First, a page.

New UMD Libraries’ Information Literacy Toolkit supports campus faculty and instructors
The toolkit was created to allow faculty and instructors to easily add asynchronous information literacy training to their curriculum.
University of Maryland faculty and instructors can now incorporate asynchronous information literacy lessons right into their courses with UMD Libraries' new Information Literacy Toolkit. Each year, UMD Libraries’ Teaching and Learning Services provides nearly 200 in-person information literacy instruction sessions to students taking English 101. Now even more students can benefit from this instruction even if faculty can’t fit an in-person library session into their course schedule.
The toolkit includes everything instructors need to build a custom information literacy lesson for their course, including a McKeldin Library Scavenger Hunt and an adaptable slidedeck template that provides an introduction to UMD Libraries. The provided concept mapping worksheets help students narrow down a research topic to a well-defined research question. Each step of the basic research process, from deciding on a research question to finding, evaluating, and, finally, citing sources, is covered with worksheets and activities instructors can use.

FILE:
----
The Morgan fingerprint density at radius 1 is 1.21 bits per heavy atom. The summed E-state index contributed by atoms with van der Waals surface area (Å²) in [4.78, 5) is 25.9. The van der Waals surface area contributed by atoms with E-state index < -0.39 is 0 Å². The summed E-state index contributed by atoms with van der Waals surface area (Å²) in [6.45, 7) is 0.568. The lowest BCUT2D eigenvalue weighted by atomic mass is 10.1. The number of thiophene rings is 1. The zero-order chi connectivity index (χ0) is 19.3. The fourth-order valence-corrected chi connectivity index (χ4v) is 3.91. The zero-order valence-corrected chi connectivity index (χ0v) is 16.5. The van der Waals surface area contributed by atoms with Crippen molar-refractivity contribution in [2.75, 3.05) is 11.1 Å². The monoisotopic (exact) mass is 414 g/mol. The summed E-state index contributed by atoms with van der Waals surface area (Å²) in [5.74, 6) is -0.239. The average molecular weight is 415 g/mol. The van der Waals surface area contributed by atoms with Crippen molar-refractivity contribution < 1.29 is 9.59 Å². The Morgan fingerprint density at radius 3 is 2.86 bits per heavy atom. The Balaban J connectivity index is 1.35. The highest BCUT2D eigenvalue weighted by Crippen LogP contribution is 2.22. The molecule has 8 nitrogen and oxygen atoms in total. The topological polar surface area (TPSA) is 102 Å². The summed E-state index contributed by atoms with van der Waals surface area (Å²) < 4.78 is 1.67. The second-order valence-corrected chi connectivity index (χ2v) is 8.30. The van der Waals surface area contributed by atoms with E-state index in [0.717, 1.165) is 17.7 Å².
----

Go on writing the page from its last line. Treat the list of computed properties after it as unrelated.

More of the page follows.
As students are using and encountering artificial intelligence more frequently and in many different ways, this toolkit also provides a section helping instructors teach students about the opportunities and challenges of AI, in particular Chat GPT, and how to attribute and cite sources from AI.
"One of the goals of Teaching and Learning Services this year has been to expand our asynchronous resources that are available to faculty and instructors,” says Rachel Gammons, Head of UMD Libraries Teaching and Learning Services. “This guide will support UMD teaching faculty in incorporating information literacy and library resources in their courses where a traditional instruction session does not fit."
The American Library Association defines information literacy as a set of abilities requiring individuals to “recognize when information is needed and have the ability to locate, evaluate, and use effectively the needed information.” That is, students need the ability not just to research and find information, but to also think critically about the information presented to them through their research.
This resource is now available at https://lib.guides.umd.edu/InfoLitToolkit.
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